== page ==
A young couple discovers a secret room filled with cash while house-sitting for rich friends who die while out of the country.
The best part of this movie is the opening credits, seriously. Executed using an innovative title sequence to match the film’s plot line and accompanied by a jazzy, salacious melody, it is very reminiscent of the sprightly and lighthearted comedies of the 60s and 70s. Movies like “The Pink Panther”, “A Shot in the Dark” and “The Party”. I also have to give accolades to composer Jonathan Dinerstein for creating a playful and wistful soundtrack, one that implies that we are anticipating a mischievous and high-spirited movie. Unfortunately, Mr. Dinerstein’s wonderful score is the only notable aspect of this movie worth mentioning.
The film tells the story of a gay couple, Richard (Michael Urie) and Alex (Randy Harrison), who one day decide to crash a garden party and get to know the owners of the house, Jake (Scott Wolf) and Chloe (Kate Reinders). They are both humanitarians who love to travel abroad and work with charities who adopt orphaned children. Jake and Chloe take to Richard and Alex and in no time, both guys are house-sitting for them while they go off to Bhutan to do some charity work. While they are away, Richard and Alex accidentally discover a hidden room that is filled with wads of cash, almost a million dollars to be exact and some Far Eastern artifacts.
Soon after, they are informed that Jake and Chloe were killed in a car accident and while they are saddened by this news, it doesn’t stop them from wanting to spend the money they found. Enter Alex’s sister Paige (Carrie Wiita) and her husband Cooper (James Urbaniak), close friends with Jake and Chloe who find out that they left behind, a sizable fortune and after having searched the house and coming up empty-handed, she suspects that Alex and Richard must have the money. The rest of the film is Paige masterminding a series of poorly executed and unbelievably ludicrous scenarios in which she tries to take the money from our oblivious heroes.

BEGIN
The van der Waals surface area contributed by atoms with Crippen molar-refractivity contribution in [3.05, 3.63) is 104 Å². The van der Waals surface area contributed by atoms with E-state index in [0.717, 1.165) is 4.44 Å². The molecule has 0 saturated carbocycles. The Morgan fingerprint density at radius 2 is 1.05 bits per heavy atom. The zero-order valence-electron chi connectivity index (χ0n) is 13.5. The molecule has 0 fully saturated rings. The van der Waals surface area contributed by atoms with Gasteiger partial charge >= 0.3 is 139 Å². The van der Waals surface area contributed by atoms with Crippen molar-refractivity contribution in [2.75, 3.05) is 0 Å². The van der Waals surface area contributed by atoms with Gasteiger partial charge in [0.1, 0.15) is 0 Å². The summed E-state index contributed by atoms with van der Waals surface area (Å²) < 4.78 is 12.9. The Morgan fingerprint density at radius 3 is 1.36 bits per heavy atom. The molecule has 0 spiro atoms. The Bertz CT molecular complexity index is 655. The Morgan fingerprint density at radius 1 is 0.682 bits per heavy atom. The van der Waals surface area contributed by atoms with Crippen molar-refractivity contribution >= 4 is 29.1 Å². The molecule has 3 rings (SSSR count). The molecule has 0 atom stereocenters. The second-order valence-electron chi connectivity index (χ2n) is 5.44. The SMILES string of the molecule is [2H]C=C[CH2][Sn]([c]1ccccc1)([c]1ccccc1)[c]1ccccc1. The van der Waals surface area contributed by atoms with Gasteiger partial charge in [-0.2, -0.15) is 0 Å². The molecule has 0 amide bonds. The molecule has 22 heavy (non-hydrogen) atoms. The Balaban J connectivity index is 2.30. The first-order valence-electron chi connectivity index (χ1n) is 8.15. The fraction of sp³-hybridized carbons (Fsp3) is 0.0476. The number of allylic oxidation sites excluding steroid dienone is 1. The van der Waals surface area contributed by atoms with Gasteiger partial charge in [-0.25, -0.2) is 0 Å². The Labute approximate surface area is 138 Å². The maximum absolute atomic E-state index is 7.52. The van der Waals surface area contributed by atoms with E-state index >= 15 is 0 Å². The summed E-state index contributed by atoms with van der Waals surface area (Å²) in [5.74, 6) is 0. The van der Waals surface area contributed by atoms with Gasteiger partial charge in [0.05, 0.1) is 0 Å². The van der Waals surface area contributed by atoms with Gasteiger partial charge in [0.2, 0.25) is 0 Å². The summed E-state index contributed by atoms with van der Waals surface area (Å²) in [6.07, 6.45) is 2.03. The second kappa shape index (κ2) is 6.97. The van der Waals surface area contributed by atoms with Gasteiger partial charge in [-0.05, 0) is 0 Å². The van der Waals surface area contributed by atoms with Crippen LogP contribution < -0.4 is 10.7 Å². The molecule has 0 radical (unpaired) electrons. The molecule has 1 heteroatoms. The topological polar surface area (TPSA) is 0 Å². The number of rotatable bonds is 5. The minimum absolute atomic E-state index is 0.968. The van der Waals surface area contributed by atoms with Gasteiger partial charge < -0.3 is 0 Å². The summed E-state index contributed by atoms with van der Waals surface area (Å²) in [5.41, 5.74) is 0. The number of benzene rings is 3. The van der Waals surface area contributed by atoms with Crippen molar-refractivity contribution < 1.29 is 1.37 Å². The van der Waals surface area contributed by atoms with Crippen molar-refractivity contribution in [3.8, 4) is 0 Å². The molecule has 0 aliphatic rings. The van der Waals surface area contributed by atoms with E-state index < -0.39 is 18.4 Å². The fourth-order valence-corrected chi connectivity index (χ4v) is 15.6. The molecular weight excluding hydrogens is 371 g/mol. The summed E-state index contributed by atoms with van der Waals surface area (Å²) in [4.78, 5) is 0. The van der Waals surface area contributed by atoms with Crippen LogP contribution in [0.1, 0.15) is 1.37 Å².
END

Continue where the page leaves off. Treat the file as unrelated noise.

The beginning of the story suggests that we’re going to see a slapstick movie and while the intent is there, it never comes close to realizing that vision. I had images of Peter Sellers as Inspector Clouseau, bumbling from scene to scene and as stupid as he was, he always managed to save the day, accidentally. At times, Richard and Alex assume this moniker, clumsily moving throughout the film when the answer they are looking for, is right in front of them. Even Paige and Cooper adopt this disposition but instead of erroneously bustling throughout the movie, they play their scenes straight-faced, more akin to Clouseau’s boss Dreyfus (Herbert Lom), who becomes more and more frustrated at Clouseau’s incompetence but his ability to get the job done.
Director Stewart Wade is all over the place. He knows the story he wants to tell because believe it or not, there are some very strong intimations throughout the film that hint at something bigger and better but sadly, he never manages to realize them. Trying to actualize a slapstick comedy in today’s environment, is a precarious feat. Today’s audiences are far too intelligent and if not done correctly, as is the case here, then you’ve already failed. A few farcical moments here and there do not a good comedy make. Even Steve Martin’s horrendous “Pink Panther” remakes flopped because while that method of humor may have worked better in the 60s and 70s, today’s audiences just don’t buy that level of stupidity.
“Such Good People” is currently doing its rounds at the Film Festival circuit